The Perfect storm…..Since then, we have remained stuck. At first I thought, “That’s it, expedition is over”. With the boat disabled the gut reaction is to go into survival mode and put into action your “get home at all cost” plan, if you have one that is.
After a bit of a cooling off period though it was blessing-counting time. First amongst those, we were perfectly safe for the foreseeable future; boat tied in to a snug cove, lots of food (even some beer left!), lots of fuel, dolphins and seals, even the occasional otter cavorting prettily in the bay, fine scenery and lots of fresh air. All other boat systems working perfectly, which almost never happens on any boat. We had also managed to get ourselves stuck in almost the perfect position, even if somewhat immobile, to still be able to support the activities of the ROV by acting as base camp. After a flurry of emails and phone calls to Vreni and the ROV team ready to board the ferry in Puerto Natales, we managed to convince them that we could still pull off almost all of the remaining expedition goals and return safe to Puerto Eden.
That’s when Patagonia itself stepped in to assert its hegemony over the paltry affairs of men.
“I suppose you already know this, but the ferry hit a rock and had to return to Puerto Natales” came an email from Vreni and her team the next day. Another round of phone calls confirmed it. At the beginning of the voyage from Puerto Natales, the ferry must navigate a very narrow passage called Canal Kirke through which floods a current of up to ten knots, complete with a maelstrom of whirlpools and back-eddies . Prone also to violent crosswinds and williwaws, it has already claimed one ferry which sank a few years back when a rock in the centre of the channel opened up a fissure in the hull of one of the Navimag Ferries which forms part of the essential connection to the north of Chile. This time, the new ferry had side-swiped an island to one side of the narrows, putting several holes in its hull. It had limped back to Natales to be repaired, thus stranding our ROV team 350 miles south of us. All other ferry sailings were canceled for the foreseeable future. Meanwhile the ROV and its support launch “Noctiluca” was still stuck 600 miles north in Puerto Montt, waiting for its ride down to Puerto Eden. Clearly there was going to be some waiting to do. Rodrigo, one of our divers from the first part of the trip was getting anxious to get home and this is certainly no place from which one can just whistle up a taxi; we hadn’t even seen so much as one other boat for some weeks.
Some days later, during a particularly nasty windstorm, we woke to the rumblings of a several- hundred horsepower engine churning the waters of our placid little inlet. Around the corner came a tug towing an enormous salmon-farm barge, looking for shelter in the bay. Rodrigo was off like a shot, and the barge captain agreed to give him a lift as far as Puerto Eden from where he could wait for the next ferry, if one ever arrived.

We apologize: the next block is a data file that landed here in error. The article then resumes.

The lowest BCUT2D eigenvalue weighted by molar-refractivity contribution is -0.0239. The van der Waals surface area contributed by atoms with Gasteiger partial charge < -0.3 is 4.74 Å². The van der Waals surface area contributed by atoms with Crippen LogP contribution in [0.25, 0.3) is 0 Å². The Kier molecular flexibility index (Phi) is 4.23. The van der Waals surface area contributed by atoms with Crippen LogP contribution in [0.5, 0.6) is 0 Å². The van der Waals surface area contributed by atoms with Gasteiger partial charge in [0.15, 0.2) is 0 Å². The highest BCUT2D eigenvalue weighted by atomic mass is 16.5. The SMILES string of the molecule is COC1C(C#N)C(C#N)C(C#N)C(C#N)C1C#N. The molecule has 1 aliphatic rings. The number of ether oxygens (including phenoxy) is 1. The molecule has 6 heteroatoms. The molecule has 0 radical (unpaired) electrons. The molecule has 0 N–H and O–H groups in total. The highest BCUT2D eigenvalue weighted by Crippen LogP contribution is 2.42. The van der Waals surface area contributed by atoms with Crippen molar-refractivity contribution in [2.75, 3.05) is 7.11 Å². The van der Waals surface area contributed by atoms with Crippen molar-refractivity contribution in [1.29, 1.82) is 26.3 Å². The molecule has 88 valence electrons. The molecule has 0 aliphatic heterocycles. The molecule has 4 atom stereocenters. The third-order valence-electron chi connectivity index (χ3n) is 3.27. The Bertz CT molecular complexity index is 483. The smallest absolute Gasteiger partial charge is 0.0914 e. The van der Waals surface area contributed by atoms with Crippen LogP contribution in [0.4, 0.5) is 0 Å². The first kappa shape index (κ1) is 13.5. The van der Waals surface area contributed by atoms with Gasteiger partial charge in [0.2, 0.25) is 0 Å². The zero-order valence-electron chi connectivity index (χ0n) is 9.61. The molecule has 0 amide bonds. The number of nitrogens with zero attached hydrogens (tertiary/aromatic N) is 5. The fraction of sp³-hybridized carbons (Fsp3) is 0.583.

Meanwhile the ROV team in Puerto Natales had managed to find a small tourist boat who would take them to Puerto Eden, and they duly arrived there, albeit without any fuel for “Noctiluca”. Gasoline in these parts is like gold, and is used almost the instant it arrives for the local people to pursue their shell-fish harvest, both an economic and subsistent way of life. Taking up residence in a house we have rented there, Vreni, Fossi and their two kids settled in to wait for the arrival of Noctiluca and the ROV. A week later it was delivered on a ship of opportunity, undergoing tests in the local bay. But how to get it the last 40 miles to where we waited?
Vreni and Fossi canvassed around the tiny community a found a boat which just might make the trip. Them, and the 800 litres of gasoline which had by now arrived on the replacement ferry from Puerto Natales. Shoe-horning themselves into the rustic little wooden vessel, they tied Noctiluca with the ROV on behind and headed up into the English Narrows, but the wind again stiffened against them and they were obliged to shelter not far out of Puerto Eden. By the next night, we were beginning to get worried for them, as we had overheard a flurry of talk on the radio which seemed to us to indicate another suite of problems assailing them in the windy dark. We learned later that the little towboat had not been able to make more than 3 kn against the wind, had taken on water and somehow the rudder had become stuck hard-over to one side. They had circled around out of control for a while in the darkness, another fishing boat had arrived to assist the tow-boat and they cut the Noctiluca free to finish the journey under its own power. Much later, we heard that this little towboat had actually sunk from unknown causes on its mooring, not long after returning to Puerto Eden.
Well, we were all together at last, on location for one of the world’s most unique film shoots; the quest to get video from the depths of the Messier Channel. AROV-in’ we will go!